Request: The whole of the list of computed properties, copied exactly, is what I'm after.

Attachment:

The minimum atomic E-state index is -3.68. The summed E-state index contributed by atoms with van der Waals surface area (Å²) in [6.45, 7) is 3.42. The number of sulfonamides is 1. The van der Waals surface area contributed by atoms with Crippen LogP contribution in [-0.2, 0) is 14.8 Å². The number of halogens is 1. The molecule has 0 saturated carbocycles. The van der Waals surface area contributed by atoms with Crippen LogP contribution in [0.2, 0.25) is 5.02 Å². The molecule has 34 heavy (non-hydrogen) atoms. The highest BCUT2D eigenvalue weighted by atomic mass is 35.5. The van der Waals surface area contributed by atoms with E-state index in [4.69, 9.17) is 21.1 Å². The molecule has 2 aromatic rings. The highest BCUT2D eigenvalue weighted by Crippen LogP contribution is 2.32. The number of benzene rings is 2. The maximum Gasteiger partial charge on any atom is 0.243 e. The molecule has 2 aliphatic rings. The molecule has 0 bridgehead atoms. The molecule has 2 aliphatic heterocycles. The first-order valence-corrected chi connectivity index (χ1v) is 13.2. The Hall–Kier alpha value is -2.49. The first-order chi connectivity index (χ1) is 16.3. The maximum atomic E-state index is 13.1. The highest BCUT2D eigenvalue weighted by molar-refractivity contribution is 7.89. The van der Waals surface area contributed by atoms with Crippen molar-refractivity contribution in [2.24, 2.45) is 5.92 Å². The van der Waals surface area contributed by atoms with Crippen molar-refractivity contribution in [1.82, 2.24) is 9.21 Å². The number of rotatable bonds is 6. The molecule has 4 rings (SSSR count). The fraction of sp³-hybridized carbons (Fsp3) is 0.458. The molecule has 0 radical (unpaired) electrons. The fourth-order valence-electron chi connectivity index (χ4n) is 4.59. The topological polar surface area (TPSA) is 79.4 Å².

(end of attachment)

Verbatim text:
The minimum atomic E-state index is -3.68. The summed E-state index contributed by atoms with van der Waals surface area (Å²) in [6.45, 7) is 3.42. The number of sulfonamides is 1. The van der Waals surface area contributed by atoms with Crippen LogP contribution in [-0.2, 0) is 14.8 Å². The number of halogens is 1. The molecule has 0 saturated carbocycles. The van der Waals surface area contributed by atoms with Crippen LogP contribution in [0.2, 0.25) is 5.02 Å². The molecule has 34 heavy (non-hydrogen) atoms. The highest BCUT2D eigenvalue weighted by atomic mass is 35.5. The van der Waals surface area contributed by atoms with E-state index in [4.69, 9.17) is 21.1 Å². The molecule has 2 aromatic rings. The highest BCUT2D eigenvalue weighted by Crippen LogP contribution is 2.32. The number of benzene rings is 2. The maximum Gasteiger partial charge on any atom is 0.243 e. The molecule has 2 aliphatic rings. The molecule has 0 bridgehead atoms. The molecule has 2 aliphatic heterocycles. The first-order valence-corrected chi connectivity index (χ1v) is 13.2. The Hall–Kier alpha value is -2.49. The first-order chi connectivity index (χ1) is 16.3. The maximum atomic E-state index is 13.1. The highest BCUT2D eigenvalue weighted by molar-refractivity contribution is 7.89. The van der Waals surface area contributed by atoms with Crippen molar-refractivity contribution in [2.24, 2.45) is 5.92 Å². The van der Waals surface area contributed by atoms with Crippen molar-refractivity contribution in [1.82, 2.24) is 9.21 Å². The number of rotatable bonds is 6. The molecule has 4 rings (SSSR count). The fraction of sp³-hybridized carbons (Fsp3) is 0.458. The molecule has 0 radical (unpaired) electrons. The fourth-order valence-electron chi connectivity index (χ4n) is 4.59. The topological polar surface area (TPSA) is 79.4 Å².